In a shifting blur of draped silk — her sari that drifts as she moves to the beat — DJ Zahra keeps her head down and nodding, hands moving gracefully over controls, glancing up once in a while to smile at spinning dancers.
Born in Tanzania to Indian parents, she is Zahra Dhanani: lawyer, activist, mediator, creative educator. And in the moments in-between she is DJ Zahra, the queer glam queen and founder of the trailblazing Funkasia, Toronto’s long-running queer Asian dance night.
Dhanani works as legal director at the Metropolitan Action Committee on Violence Against Women and Children (METRAC). On a daily basis, Dhanani is advocating and educating for equal access to justice for women, youth and children at risk of violence.
“I have a lot of pots on the stove! I spend my time travelling across the province training groups on how to serve the most marginalised and vulnerable people in our country. It’s about understanding power and equality, and accessibility of the legal system.”
While Dhanani’s work may run the spectrum of seriousness, the lawyer-activist knows how to do it up, cut loose and party. And this is where she claims the title glam queen.
Dhanani giggles, explaining unabashedly her enthusiasm for lipstick, and a wardrobe full of vibrant, beautiful saris.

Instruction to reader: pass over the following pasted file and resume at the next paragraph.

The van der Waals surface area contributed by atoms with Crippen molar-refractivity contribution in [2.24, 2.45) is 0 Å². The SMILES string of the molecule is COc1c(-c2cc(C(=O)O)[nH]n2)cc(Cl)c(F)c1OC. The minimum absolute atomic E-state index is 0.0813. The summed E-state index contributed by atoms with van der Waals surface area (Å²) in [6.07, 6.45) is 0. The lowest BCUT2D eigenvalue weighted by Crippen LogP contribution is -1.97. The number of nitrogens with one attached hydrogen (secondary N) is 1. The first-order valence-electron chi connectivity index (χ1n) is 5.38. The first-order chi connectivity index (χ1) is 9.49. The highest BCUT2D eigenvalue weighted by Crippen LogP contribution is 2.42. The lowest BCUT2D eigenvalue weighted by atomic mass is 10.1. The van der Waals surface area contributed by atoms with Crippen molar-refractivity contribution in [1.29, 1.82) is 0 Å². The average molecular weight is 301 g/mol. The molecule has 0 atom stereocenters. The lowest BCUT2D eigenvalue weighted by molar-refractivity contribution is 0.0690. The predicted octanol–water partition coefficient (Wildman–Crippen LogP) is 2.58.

“I love bling! I’m a product of Bollywood, the Indian film industry. The Bollywood films have thoroughly informed my personality. Yes, I’m a social justice activist. But I’m a social justice activist that loves makeup and creativity. Everything from home decor to creative fashion.”
Dhanani comes to Ottawa for a youth leadership conference with Jer’s Vision as the keynote speaker on March 7. Later that night, Dhanani will slip into DJ Zahra mode, kick back and spin with Jas Nasty at the East African Restaurant. And yet for Dhanani, this is not departure from her activism. She considers even her music to be a form of cultural advocacy.
Dhanani speaks emphatically, emphasizing the meaning of her words with impassioned rhythm.
“I am inspired to creativity, but only with meaning! Even as a public speaker, when I speak I engage the youth in music and dancing. In the end it’s all about social change. And even my music reflects a commitment.”
Tag: Zahra will DJ a night of Bhangra, East Indian, and dancehall reggae Mar 7 at the East African Restaurant (376 Rideau) and featuring Ottawa’s Jas Nasty.